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Concerns mount as Russia and North Korea commit to a mutual defense pact

In this pool photograph distributed by the Russian state agency Sputnik, Russian President Vladimir Putin (left) and North Korea's leader Kim Jong Un attend a gala concert in Pyongyang, on Wednesday.
Gavriil Grigorov/Pool
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AFP via Getty Images
In this pool photograph distributed by the Russian state agency Sputnik, Russian President Vladimir Putin (left) and North Korea's leader Kim Jong Un attend a gala concert in Pyongyang, on Wednesday.

Updated June 20, 2024 at 13:34 PM ET

SEOUL, South Korea — Foreign governments expressed concern about a treaty between Russia and North Korea that commits the two countries to providing military assistance to each other, if either of them is invaded.

Russian President Vladimir Putin and North Korean leader Kim Jong Un signed the treaty Wednesday, during Putin’s visit to Pyongyang.

The treaty upgrades the countries' relationship to a “comprehensive strategic partnership.” It specifies that if either side goes to war after being invaded, “the other side shall provide military and other assistance with all means in its possession without delay,” according to a treaty text published Thursday by North Korean state media.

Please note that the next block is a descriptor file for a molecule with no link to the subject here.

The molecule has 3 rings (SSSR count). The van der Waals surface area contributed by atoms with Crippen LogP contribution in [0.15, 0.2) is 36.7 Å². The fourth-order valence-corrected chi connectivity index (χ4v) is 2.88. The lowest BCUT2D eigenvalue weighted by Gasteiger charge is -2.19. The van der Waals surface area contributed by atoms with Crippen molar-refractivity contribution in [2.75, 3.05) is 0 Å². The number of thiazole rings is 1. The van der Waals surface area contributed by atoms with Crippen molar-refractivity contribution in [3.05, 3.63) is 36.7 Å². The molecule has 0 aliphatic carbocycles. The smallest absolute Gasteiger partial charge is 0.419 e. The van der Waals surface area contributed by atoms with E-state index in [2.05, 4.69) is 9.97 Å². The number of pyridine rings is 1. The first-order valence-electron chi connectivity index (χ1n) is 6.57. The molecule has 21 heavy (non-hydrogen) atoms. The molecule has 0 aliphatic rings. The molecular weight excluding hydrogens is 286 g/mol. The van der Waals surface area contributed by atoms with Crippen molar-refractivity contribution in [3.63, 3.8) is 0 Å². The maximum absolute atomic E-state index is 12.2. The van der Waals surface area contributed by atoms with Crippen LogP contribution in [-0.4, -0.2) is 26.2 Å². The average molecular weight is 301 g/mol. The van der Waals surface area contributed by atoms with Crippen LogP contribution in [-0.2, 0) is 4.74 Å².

“For all intents and purposes, this is an alliance pact,” says Artyom Lukin, a political scientist at Far Eastern Federal University in Vladivostok, Russia. “It might mean that Russia and North Korea would fight in each other's military conflicts.”

Lukin argues that it’s no accident that the treaty uses similar language to a 1961 pact between the Soviet Union and North Korea. “I think it was done in order to show that Moscow and Kim Jong [Un] are, again, political and military allies like during the Cold War,” he says.

The treaty adds to the 1961 pact several preconditions for providing military assistance. The aid must be in line with Russian and North Korean national laws and Article 51 of the United Nations Charter, which affirms the right of individual or collective self-defense for member nations under attack.

Whatever obligations and preconditions the treaty contains, experts note, they key factor will be how the two nations decide to interpret and implement the pact.

North Korea is already accused of sending Russia munitions to use in its war in Ukraine, in exchange for food, fuel and military technology. Both countries publicly deny such a swap, but the treaty could serve to justify it, and embolden them to do even more.